Back to my Hispanic friends and my growing empathy for ‘aliens’ and recent arrivals to the States. Many don’t feel as though they belong, whether they are documented or not. What does ‘not belonging’ look like?  Degrees of persecution are routine experiences just because they are Hispanic. Like what?

  • The mildest poor treatment is indifference. Ignoring those who are not like the majority happens even in moms’ morning-out groups at a church.
  • The sting of jokes and epithets
  • Language barriers that hinder immigrants from finding community resources.

Exclusion hurts!

Then there are those in detention camps, waiting and hoping, living in difficult conditions, in a kind of limbo between appointments with lawyers and court dates, at the mercy of any kindness.

Thoughts during the sermon made me realize:

  • How I and other believing Christians need to accept that WE, Jesus’ followers, are the aliens, the unwanted and unwelcome in many parts of our country. Often scorned, mocked and intimidated into being quiet.

Somehow knowing this and embracing this REALITY cheered me as a tonic to my soul. Coming to terms with the ‘logic’ of persecution allowed me to shed that, “I just want things to go back to normal, when being a Christian was accepted.”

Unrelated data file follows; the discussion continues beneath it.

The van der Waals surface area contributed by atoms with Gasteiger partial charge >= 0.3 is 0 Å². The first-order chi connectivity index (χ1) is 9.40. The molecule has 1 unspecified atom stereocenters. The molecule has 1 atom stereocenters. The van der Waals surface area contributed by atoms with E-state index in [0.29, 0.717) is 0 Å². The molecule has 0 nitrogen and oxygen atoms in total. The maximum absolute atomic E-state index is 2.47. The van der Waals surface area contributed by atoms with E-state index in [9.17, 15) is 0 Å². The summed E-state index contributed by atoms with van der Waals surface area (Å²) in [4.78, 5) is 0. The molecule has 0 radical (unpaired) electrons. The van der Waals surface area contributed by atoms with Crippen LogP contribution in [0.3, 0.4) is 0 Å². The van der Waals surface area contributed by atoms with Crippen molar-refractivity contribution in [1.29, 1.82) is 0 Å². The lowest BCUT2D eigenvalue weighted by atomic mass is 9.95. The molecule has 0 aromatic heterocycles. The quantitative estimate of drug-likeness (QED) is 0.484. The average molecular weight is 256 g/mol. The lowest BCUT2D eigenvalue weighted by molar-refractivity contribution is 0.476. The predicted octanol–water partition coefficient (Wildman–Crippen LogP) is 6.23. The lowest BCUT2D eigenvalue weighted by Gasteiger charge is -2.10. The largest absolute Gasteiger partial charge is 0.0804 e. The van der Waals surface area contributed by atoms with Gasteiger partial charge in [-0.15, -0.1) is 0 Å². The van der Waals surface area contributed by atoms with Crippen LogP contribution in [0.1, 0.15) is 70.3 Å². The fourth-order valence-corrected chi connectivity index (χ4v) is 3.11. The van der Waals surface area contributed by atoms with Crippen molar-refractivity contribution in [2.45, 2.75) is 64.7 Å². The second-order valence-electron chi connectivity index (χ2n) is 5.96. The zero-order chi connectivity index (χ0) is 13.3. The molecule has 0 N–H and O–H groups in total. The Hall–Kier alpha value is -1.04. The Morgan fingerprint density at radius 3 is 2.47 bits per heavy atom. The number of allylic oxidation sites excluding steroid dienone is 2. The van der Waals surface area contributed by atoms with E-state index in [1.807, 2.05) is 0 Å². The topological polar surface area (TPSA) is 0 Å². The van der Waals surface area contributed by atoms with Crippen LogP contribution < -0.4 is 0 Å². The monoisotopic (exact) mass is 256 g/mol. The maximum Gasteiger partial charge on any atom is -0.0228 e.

What a pipe dream. Let’s get real: the ruling majority KILLED Jesus. Furthermore, this Jesus, the second person of the Holy Trinity taught: Remember the word that I said to you: ‘A servant is not greater than his master.’ If they persecuted me, they will also persecute you. (John 15:20)

Don’t you think it’s easier to live with the truth? Do we really want a return to ‘normal’?

At this point in my life, I now know that I want to complete my work and my training here as an exile. ‘Graduating’ to REAL LIFE in the presence of Jesus seems more appealing. AND I trust God’s timetable for me.

As our Sunday school teacher mentioned after the sermon: ‘The Good News is not that things are going to get better but that Jesus died once and for all, the righteous for the unrighteous.” (1 Peter 3:18). That was good news for the persecuted church in Peter’s day and it is just as true and meaningful today.